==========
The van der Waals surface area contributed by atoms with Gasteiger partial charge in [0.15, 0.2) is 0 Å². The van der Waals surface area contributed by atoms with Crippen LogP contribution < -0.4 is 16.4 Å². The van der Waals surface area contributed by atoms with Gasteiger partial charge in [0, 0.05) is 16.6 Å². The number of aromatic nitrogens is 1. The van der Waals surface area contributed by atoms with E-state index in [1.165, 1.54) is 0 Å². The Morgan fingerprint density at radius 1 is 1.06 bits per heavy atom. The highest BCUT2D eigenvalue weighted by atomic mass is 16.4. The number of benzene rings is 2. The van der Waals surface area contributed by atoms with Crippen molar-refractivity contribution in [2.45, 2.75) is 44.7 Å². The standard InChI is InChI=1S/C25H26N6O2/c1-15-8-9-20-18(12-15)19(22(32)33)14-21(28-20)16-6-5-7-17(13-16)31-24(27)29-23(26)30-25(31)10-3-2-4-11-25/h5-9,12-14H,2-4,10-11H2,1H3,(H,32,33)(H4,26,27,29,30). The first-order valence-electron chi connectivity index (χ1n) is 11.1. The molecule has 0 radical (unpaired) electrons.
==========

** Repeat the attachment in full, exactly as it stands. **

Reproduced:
The van der Waals surface area contributed by atoms with Gasteiger partial charge in [0.15, 0.2) is 0 Å². The van der Waals surface area contributed by atoms with Crippen LogP contribution < -0.4 is 16.4 Å². The van der Waals surface area contributed by atoms with Gasteiger partial charge in [0, 0.05) is 16.6 Å². The number of aromatic nitrogens is 1. The van der Waals surface area contributed by atoms with E-state index in [1.165, 1.54) is 0 Å². The Morgan fingerprint density at radius 1 is 1.06 bits per heavy atom. The highest BCUT2D eigenvalue weighted by atomic mass is 16.4. The number of benzene rings is 2. The van der Waals surface area contributed by atoms with Crippen molar-refractivity contribution in [2.45, 2.75) is 44.7 Å². The standard InChI is InChI=1S/C25H26N6O2/c1-15-8-9-20-18(12-15)19(22(32)33)14-21(28-20)16-6-5-7-17(13-16)31-24(27)29-23(26)30-25(31)10-3-2-4-11-25/h5-9,12-14H,2-4,10-11H2,1H3,(H,32,33)(H4,26,27,29,30). The first-order valence-electron chi connectivity index (χ1n) is 11.1. The molecule has 0 radical (unpaired) electrons.